Sandra Kerr CBE
Race Director, Business in the Community
A mentor can be an essential part of an employee’s experience at work. But not everyone has one, and we need more women to step up and mentor people.
Four in ten carers say their responsibilities have prevented them from applying for jobs or promotions. This is more common for women and carers from Black, Asian, mixed race and ethnically diverse backgrounds compared to men and white carers.1
Mental health consequences
Recent research finds that out of employees from ethnically diverse backgrounds, Black women are the least likely to be among the UK’s top earners compared to other racial and gender groups.2 These inequalities and challenges will affect women’s finances, careers and mental health and wellbeing. A 2014 survey by the Cabinet Office Race Disparity Unit found that almost a third of Black and Black British female respondents reported experiencing a common mental health disorder in the same week.
54% of Black and Black British and 70% of Arab respondents want a mentor.
Value of a mentor
Having a mentor can be an essential part of anyone’s career. But not everyone has one, and we need more women to step up and mentor people at various stages of their careers.
Our 2021 Race at Work Survey found that out of over 24,000 employees surveyed about their work experiences, more than half from different ethnic backgrounds did not have a mentor. It also found that 54% of Black and Black British and 70% of Arab respondents want a mentor.3 Employees from Black, Asian and ethnic minority backgrounds have been shown to display high levels of career ambition but often feel a lack of opportunity for career progression.4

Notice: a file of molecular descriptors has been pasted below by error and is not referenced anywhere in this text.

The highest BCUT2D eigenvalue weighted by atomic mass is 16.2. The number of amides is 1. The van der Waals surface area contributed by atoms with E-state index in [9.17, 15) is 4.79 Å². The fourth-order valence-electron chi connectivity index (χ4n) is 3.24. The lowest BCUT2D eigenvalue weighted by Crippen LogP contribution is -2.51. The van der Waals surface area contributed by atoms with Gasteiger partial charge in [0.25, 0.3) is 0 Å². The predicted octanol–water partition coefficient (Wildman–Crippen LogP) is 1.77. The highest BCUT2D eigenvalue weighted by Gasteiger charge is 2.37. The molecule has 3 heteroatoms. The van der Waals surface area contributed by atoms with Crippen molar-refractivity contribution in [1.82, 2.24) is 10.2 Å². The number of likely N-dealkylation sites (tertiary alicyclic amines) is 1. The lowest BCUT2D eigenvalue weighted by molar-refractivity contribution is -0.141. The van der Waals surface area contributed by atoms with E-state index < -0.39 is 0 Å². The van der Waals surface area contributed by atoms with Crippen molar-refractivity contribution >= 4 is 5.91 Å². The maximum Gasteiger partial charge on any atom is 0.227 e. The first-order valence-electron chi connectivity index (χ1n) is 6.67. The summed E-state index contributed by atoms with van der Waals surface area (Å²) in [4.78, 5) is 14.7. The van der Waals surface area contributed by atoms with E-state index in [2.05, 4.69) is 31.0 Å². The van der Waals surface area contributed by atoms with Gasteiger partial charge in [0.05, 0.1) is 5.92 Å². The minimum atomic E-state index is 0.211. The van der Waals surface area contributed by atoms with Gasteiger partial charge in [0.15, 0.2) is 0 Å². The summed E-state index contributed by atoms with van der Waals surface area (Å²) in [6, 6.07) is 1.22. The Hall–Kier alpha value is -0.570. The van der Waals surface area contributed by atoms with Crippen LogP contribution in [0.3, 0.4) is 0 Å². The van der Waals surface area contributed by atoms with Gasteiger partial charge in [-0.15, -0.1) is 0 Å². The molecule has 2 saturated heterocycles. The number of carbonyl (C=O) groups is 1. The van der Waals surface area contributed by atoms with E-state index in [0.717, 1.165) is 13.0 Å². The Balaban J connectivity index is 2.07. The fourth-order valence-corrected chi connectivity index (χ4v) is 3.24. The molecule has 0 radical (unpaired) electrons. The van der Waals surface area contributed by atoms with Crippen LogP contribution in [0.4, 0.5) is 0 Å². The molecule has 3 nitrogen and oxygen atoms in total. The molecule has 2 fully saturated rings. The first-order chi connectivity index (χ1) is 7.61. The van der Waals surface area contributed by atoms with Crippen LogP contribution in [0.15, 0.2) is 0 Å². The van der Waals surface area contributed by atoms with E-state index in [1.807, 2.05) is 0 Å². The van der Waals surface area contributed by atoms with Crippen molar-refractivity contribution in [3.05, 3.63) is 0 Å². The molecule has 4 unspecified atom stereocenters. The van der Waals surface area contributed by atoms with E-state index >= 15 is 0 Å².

That is why we need businesses to sign up for Business in the Community (BITC)’s Race at Work Charter where people can become mentors to their colleagues, regardless of what career stage they are at, so they can understand working at different levels.
Our Mental Health and Wellbeing for Ethnically Diverse Women toolkit can help managers understand the challenges that female colleagues of Black, Asian, mixed race and ethnically diverse backgrounds face — and receive guidance on how to support them.5 We can help each other by taking that step and becoming a mentor.
 Business in the Community, Who Cares? Report. 2021. https://www.bitc.org.uk/report/who-cares/
 LSE, Black women are least likely to be among UK’s top earners, 2021. https://www.lse.ac.uk/News/Latest-news-from-LSE/2021/c-March-21/Black-women-are-least-likely-to-be-among-UKs-top-earners
 Business in the Community. Race At Work 2021: The Scorecard Report. https://www.bitc.org.uk/report/race-at-work-2021-the-scorecard-report/
 Business in the Community. Race at Work 2018: The Scorecard Report. https://www.bitc.org.uk/report/race-at-work-2018-the-scorecard-report/
 Business in the Community, Mental Health and Wellbeing for Ethnically Diverse Women, 2021. https://www.bitc.org.uk/toolkit/mental-health-and-wellbeing-for-ethnically-diverse-women/